It was ten and a half miles from the Kovalskys to the Maldanis home. We met a ranger on our way. He told us how all the Yezna Jews were shot before his eyes just a few days earlier. After I heard this, I stopped wondering what had happened to the Butrimantz Jews.
In the evening we reached Maldanis' place. To our misfortune, his house was full of guests and we could not go inside. We went to his neighbor, Danilavichius, who had also purchased land with the help of my father. I asked him to hide us. Danilavichius must not have known about Yezna.
"Fine," he said. "Let's wait and see how things turn out."
The next day Danilavichius' mother-in-law went to Butrimantz to find out the latest news. Even before she returned, we already knew. We had heard gunfire from nineteen miles away. The woman came back terrified.
"They're searching everyone's houses. They'll be here soon. In Butrimantz everyone of your kind has been killed. They said soon there won't be any Jews left in Lithuania. Please leave right now."
Danilavichius took us to his neighbor Kochim. We stayed there in his haystacks, but the following day we went to Gukevich. He was another friend of my father. Gukevich proved to be a very good man, and we remained in his shed for three months.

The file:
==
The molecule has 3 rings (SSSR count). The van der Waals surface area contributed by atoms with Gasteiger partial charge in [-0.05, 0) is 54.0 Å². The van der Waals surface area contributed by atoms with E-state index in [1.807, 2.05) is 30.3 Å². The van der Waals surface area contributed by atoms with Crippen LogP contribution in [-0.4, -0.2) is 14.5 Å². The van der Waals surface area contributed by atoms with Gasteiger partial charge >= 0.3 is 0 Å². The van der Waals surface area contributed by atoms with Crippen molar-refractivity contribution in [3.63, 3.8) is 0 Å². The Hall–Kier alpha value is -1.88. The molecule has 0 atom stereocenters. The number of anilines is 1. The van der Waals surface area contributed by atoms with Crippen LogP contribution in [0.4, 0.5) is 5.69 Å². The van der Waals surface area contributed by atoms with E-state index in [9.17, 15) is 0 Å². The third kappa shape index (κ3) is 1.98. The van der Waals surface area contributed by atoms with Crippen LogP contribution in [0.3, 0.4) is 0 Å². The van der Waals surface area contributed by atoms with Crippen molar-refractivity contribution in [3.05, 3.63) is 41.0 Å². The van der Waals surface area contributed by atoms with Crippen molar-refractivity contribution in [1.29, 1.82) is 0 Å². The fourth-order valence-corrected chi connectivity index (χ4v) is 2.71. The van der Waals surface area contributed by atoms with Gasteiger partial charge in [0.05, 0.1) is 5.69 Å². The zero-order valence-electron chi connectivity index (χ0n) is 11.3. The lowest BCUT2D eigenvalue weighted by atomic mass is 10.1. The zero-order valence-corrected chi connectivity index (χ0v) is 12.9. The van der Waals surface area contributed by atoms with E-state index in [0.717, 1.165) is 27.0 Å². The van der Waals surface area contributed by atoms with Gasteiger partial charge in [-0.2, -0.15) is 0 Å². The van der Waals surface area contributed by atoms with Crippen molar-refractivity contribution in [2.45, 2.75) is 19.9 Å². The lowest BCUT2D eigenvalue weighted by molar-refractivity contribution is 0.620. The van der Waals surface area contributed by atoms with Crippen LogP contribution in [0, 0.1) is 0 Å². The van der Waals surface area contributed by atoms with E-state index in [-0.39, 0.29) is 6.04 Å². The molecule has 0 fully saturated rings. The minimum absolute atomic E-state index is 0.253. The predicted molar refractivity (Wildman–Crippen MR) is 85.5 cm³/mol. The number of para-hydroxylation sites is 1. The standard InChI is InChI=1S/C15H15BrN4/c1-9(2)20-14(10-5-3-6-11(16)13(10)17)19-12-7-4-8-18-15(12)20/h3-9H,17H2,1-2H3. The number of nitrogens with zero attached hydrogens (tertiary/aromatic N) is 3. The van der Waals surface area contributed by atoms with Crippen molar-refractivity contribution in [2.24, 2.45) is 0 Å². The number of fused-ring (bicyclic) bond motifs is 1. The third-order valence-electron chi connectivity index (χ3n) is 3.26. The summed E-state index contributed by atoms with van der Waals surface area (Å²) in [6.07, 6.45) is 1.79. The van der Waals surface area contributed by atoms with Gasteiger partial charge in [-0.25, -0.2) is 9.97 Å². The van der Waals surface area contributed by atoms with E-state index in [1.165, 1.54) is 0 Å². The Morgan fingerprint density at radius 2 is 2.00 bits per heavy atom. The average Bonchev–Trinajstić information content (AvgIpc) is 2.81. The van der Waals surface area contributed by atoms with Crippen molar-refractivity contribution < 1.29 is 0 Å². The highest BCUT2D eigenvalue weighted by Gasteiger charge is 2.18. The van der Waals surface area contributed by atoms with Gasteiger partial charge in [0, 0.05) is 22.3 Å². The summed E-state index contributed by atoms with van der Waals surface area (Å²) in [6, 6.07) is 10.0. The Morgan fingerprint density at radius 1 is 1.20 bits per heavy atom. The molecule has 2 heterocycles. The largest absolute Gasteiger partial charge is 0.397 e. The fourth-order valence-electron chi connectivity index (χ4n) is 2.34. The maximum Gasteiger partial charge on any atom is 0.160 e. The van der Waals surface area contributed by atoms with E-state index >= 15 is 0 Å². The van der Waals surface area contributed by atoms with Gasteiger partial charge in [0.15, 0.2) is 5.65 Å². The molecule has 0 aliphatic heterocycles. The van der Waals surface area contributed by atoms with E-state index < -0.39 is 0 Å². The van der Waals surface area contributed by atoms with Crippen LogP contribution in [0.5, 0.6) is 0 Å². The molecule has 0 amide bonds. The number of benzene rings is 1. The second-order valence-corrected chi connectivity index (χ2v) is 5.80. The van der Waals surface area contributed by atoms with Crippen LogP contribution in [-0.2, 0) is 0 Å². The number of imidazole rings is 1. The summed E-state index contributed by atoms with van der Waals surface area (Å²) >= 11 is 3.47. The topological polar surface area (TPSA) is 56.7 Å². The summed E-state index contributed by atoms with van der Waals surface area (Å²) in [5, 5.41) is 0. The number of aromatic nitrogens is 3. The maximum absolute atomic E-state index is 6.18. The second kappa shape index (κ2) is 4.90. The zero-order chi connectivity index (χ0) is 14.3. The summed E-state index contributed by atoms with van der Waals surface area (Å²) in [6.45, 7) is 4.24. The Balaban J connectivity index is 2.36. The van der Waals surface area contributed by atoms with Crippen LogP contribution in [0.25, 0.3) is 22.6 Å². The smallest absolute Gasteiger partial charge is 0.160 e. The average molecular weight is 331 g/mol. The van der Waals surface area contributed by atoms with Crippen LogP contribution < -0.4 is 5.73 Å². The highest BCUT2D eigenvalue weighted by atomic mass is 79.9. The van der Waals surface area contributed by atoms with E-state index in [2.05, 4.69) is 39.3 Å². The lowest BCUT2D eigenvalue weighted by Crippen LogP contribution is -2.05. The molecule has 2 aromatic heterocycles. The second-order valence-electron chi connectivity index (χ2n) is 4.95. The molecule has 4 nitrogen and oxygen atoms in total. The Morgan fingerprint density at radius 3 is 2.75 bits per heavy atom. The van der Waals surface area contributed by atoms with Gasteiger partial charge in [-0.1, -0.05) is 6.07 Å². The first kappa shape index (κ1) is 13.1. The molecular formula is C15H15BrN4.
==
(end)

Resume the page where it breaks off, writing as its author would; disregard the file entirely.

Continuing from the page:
Once, Gukevich told us what he had heard from others. He said that someone had seen my wife's mother and sister in the nearby woods. Tsila started to cry and begged me to go and find them.
"Let's search for them. Perhaps they have survived!"
I tried to consider where they might be. Two women couldn't survive alone under these conditions. They were probably hiding with one of their Polish friends - perhaps their best friend, Yankowski.
When we reached Yankowski's place, he told us they were hiding at the Shestakowskis. In a couple of days we located them and went to hide with them.
I did not reveal to the women the identity of those who had hidden us because I feared that if they were captured they might be forced to disclose the names.
In the spring the Golombewskis were caught hiding Jews in their house. Among them was a pregnant woman who gave birth with the help of a midwife who had promised not to tell on them. However, she lied, and almost everyone in that household was taken away.
When they heard about this, the Shestakowskis became too afraid to hide us any longer.
"We'll get killed because of you."
In response to this incident, we left. After spending many days in the forest, I led everyone to the Maldanis house. They were afraid to let us stay in their house, but instead they brought us food on a regular basis. Then someone spotted us in the forest and alerted the police.
About eighty policemen arrived from Alyta. They surrounded the forest and searched all over for us. We fled out of the forest, but four people awaited us.